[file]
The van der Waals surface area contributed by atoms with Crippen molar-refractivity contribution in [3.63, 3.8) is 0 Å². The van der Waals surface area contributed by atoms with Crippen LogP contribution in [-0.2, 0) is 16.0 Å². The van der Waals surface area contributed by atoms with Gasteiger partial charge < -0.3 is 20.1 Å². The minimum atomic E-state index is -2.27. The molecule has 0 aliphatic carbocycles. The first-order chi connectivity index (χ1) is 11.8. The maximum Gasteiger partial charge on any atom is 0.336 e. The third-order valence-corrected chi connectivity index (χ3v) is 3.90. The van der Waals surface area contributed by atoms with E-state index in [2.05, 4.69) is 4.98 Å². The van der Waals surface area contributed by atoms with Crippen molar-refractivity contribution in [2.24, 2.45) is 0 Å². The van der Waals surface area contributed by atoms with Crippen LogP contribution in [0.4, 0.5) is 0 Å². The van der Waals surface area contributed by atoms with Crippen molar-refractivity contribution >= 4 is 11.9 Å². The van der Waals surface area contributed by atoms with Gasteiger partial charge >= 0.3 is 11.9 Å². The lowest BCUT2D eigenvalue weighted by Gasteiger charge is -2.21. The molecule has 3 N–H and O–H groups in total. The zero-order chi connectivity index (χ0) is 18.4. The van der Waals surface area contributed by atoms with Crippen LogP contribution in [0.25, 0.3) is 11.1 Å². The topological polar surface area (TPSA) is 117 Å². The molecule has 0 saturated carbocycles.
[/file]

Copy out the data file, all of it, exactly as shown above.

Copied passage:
The van der Waals surface area contributed by atoms with Crippen molar-refractivity contribution in [3.63, 3.8) is 0 Å². The van der Waals surface area contributed by atoms with Crippen LogP contribution in [-0.2, 0) is 16.0 Å². The van der Waals surface area contributed by atoms with Gasteiger partial charge < -0.3 is 20.1 Å². The minimum atomic E-state index is -2.27. The molecule has 0 aliphatic carbocycles. The first-order chi connectivity index (χ1) is 11.8. The maximum Gasteiger partial charge on any atom is 0.336 e. The third-order valence-corrected chi connectivity index (χ3v) is 3.90. The van der Waals surface area contributed by atoms with E-state index in [2.05, 4.69) is 4.98 Å². The van der Waals surface area contributed by atoms with Crippen molar-refractivity contribution in [2.24, 2.45) is 0 Å². The van der Waals surface area contributed by atoms with Crippen LogP contribution in [0.4, 0.5) is 0 Å². The van der Waals surface area contributed by atoms with Crippen molar-refractivity contribution >= 4 is 11.9 Å². The van der Waals surface area contributed by atoms with Gasteiger partial charge >= 0.3 is 11.9 Å². The lowest BCUT2D eigenvalue weighted by Gasteiger charge is -2.21. The molecule has 3 N–H and O–H groups in total. The zero-order chi connectivity index (χ0) is 18.4. The van der Waals surface area contributed by atoms with Crippen LogP contribution in [0.25, 0.3) is 11.1 Å². The topological polar surface area (TPSA) is 117 Å². The molecule has 0 saturated carbocycles.